The Right FIT
A partnership for all Oregonians
By Ray Neff
Sierra Club and RS Energy have partnered to coordinate group-buying power with environmental ethics to create an affordable path for many Oregonians to install solar PV (6/23 news, “Sierra Club Spreads Solar Panels”).
Yet there is, in fact, an even better way to make solar PV affordable for all Oregonians while growing an entire industry rather than a single business — using Feed-in Tariffs (FITs) for renewable energy. Gov. Kitzhaber’s 2010 Strategy for Oregon’s Economic Prosperity states that, “A well-designed FIT encourages community buy-in and support, builds the local economy with green jobs, and provides stable markets that encourage local investment.”
Research and experience demonstrate that FITs are the most effective policy to rapidly deploy market-ready renewables. A FIT requires the utility to purchase all electricity fed into the grid from customer-generated renewables at a rate designed to cover all costs plus a return on investment over a 15- or 20-year contract period. FITs attract private capital and provide investment security to lenders since customer-generators have guaranteed revenue sufficient to ensure loan repayment. FIT rates are differentiated by technology type, size and location to encourage a diverse energy portfolio.
FITs are preferable to our current incentives, which are inefficient in using tax dollars to pay up front for a very limited amount of generation and compete with schools and other essential services for scarce public funds.
Ontario, Canada leads the way on FIT policy in North America with their Green Energy and Green Economy Act of 2009. In its first year the program accepted 22,000 installation applications initiating 5,000 MW of renewable energy (enough to replace more than 16 Boardman coal plants), created 43,000 jobs and attracted $9 billion in private capital investment. The ratepayer impact was about the cost of a doughnut per month added to customer electric bills.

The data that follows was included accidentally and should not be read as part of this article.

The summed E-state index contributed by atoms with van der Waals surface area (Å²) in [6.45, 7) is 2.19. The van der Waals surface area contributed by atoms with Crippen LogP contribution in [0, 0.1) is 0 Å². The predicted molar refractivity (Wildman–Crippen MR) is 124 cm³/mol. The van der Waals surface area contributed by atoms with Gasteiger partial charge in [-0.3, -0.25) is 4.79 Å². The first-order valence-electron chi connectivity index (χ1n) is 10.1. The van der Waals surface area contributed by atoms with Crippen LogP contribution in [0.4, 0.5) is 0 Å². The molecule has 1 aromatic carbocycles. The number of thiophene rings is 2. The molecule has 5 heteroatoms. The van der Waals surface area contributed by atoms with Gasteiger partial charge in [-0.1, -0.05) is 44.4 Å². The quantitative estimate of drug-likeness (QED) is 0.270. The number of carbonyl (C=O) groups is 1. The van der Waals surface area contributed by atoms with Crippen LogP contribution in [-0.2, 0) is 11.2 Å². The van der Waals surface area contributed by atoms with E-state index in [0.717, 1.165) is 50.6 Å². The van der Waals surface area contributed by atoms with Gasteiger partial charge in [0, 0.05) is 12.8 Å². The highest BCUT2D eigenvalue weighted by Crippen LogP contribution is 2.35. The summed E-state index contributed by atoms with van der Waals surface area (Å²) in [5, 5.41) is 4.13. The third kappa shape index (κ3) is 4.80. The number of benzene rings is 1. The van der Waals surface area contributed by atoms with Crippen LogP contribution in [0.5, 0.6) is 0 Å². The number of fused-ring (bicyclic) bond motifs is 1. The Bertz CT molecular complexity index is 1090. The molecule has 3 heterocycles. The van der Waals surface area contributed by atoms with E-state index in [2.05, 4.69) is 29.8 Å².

Germany’s 12-year experience with FIT policy has established it as a global leader in renewable energy generation, building robust industries and creating thousands of local, family-wage jobs. As a result, Germany announced that it is completely shutting down its nuclear industry by 2022. Renewables currently supply almost 20 percent of their electricity at a cost equal to about a beer per month per household. The German solar industry alone employs more than 100,000 workers.
Oregon’s Solar Pilot Program (open only to investor-owned utility customers) is a first, if flawed, attempt at a FIT policy. Still, the concept has been very popular, as all three capacity reservation enrollment windows have filled in under an hour.
Locally, EWEB should be commended for its Direct Generation program for solar PV. It’s similar to a FIT yet is limited in scope by reliance on voluntary GreenPower contributions for support. EWEB staff recently indicated that they will include analysis of a FIT in the next stage of their Integrated Energy Resource Planning (IERP) process, as they prepare information on supply-side resources for the Citizen Advisory Panel for August.
My own 2006 research indicates that we could generate 68 megawatts of electricity annually (MWa) in Eugene from solar PV on large commercial and public buildings alone. As EWEB’s IERP process points out, balancing peak demand for energy with the baseload power needed to keep the lights on is a complicated process, yet 68 MWa from solar PV is a significant resource for meeting that demand.
LCC’s Northwest Energy Efficiency Institute continues to train the next generations of solar and energy efficiency professionals. Installing 68 MWa of solar in Eugene could create close to 900 installation jobs in the local economy. Eugene already has five solar installers, but there’s a lot of opportunity for both new businesses and new jobs as energy dollars recirculate longer in the local economy.
With a FIT, homeowners or small-business owners with little disposable income but good credit and a suitable rooftop can affordably install solar PV and receive a reasonable return on their investment. Farmers, agencies, schools, houses of worship and individuals with insufficient tax liability can all participate.
Acquiring a star player generates lots of excitement. Building a strong team creates champions. The right FIT democratizes the grid by providing opportunity for all Oregonians to participate in Oregon’s clean energy economy.
Ray Neff is research coordinator for Oregonians for Renewable Energy Policy (www.oregonrenewables.com). He can be reached at Ray@OregonRenewables.com